Home Builder Confidence Suffers Historic Drop
The economic effects of the coronavirus clobbered the home building industry this month, with the National Association of Home Builders reporting its Housing Market Index plunged a record 42 points to its lowest reading in nearly eight years.
The NAHB/Wells Fargo HMI fell to 30 in April. The decline in April was the largest single monthly change in the history of the index and marks the lowest builder confidence reading since June 2012. It is also the first time that builder confidence has been in negative territory (below 50) since June 2014.
The HMI index gauging current sales conditions dropped 43 points to 36, the component measuring sales expectations in the next six months fell 39 points to 36 and the gauge charting traffic of prospective buyers also decreased 43 points to 13.
Looking at the monthly averages regional HMI scores, the Northeast fell 45 points in April to 19, the Midwest dropped 42 points to 25, the South fell 42 points to 34 and the West dropped 47 points to 32.
“This unprecedented drop in builder confidence is due exclusively to the coronavirus outbreak across the nation, as unemployment has skyrocketed and gaps in the supply chain have hampered construction activities,” said NAHB Chairman Dean Mon. “Meanwhile, there continues to be some confusion over builder eligibility for the Paycheck Protection Program, as some builders have successfully submitted loan applications while others have not been able to.”
“Before the pandemic hit, the housing market was showing signs of strength with January and February new home sales at their highest pace since the Great Recession,” said NAHB Chief Economist Robert Dietz. “To show how hard and fast this outbreak has hit the housing sector, a recent poll of our members reveals that 96% reported that virus mitigation efforts were hurting buyer traffic. While the virus is severely disrupting residential construction and the overall economy, the need and demand for housing remains acute. As social distancing and other mitigation efforts show signs of easing this health crisis, we expect that housing will play its traditional role of helping to lead the economy out of a recession later in 2020.”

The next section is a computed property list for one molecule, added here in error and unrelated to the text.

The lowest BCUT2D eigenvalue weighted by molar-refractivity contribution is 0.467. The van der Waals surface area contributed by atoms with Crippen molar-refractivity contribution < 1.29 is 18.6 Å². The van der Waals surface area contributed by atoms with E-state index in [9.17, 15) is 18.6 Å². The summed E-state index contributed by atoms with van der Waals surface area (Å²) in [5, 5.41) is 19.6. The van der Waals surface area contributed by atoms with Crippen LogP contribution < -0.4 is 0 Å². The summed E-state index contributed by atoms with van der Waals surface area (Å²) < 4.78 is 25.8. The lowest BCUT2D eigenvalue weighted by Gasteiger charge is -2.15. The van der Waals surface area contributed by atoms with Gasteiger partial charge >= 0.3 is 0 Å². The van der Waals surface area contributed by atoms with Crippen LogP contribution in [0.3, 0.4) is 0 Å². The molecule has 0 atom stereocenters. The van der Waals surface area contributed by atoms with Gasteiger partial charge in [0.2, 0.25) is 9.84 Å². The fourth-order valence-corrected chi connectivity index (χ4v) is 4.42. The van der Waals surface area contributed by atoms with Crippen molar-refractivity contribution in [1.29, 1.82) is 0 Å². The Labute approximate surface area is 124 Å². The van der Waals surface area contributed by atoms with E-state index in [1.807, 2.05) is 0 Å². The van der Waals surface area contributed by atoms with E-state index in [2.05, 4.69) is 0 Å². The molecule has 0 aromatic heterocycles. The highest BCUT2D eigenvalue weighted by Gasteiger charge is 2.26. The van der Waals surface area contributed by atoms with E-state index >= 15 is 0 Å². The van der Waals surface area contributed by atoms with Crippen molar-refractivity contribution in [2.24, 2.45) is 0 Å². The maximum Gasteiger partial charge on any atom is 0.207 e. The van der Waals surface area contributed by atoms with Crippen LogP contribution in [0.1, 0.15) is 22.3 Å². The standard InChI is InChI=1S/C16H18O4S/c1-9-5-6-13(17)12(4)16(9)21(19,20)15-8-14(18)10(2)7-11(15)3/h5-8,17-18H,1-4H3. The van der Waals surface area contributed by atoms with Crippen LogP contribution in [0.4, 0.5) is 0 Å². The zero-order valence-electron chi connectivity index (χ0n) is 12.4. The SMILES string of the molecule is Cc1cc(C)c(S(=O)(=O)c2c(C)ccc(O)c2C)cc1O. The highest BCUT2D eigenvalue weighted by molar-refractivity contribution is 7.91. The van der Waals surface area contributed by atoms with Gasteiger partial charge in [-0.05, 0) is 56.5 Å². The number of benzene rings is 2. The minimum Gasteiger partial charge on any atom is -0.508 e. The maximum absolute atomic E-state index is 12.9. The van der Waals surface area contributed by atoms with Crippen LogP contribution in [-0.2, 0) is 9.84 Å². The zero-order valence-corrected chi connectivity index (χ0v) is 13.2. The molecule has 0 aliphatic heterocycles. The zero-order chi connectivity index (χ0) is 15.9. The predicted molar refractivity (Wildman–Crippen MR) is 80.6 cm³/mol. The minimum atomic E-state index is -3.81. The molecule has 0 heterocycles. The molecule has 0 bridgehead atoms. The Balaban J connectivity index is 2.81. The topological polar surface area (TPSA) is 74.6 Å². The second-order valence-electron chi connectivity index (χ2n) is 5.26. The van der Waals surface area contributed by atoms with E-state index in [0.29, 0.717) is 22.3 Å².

“After a strong start to 2020, homebuilders are dealing with a sudden stop in demand,” said Mark Vitner, Senior Economist with Wells Fargo Securities, Charlotte, N.C. “ Buyer traffic has been eviscerated by stay-at-home orders and recession fears.”
However, Vitner noted even with the hit to demand, “single-family homes remain generally undersupplied in both the South and West.”
Earlier this week, the Mortgage Bankers Association reported in its Builder Applications Survey that despite falling by 1 percent from January, mortgage applications for new home purchases increased by nearly 26 percent from a year ago. Joel Kan, MBA Associate Vice President of Economic and Industry Forecasting, noted “significant uncertainty regarding how the coronavirus epidemic will impact the housing market.”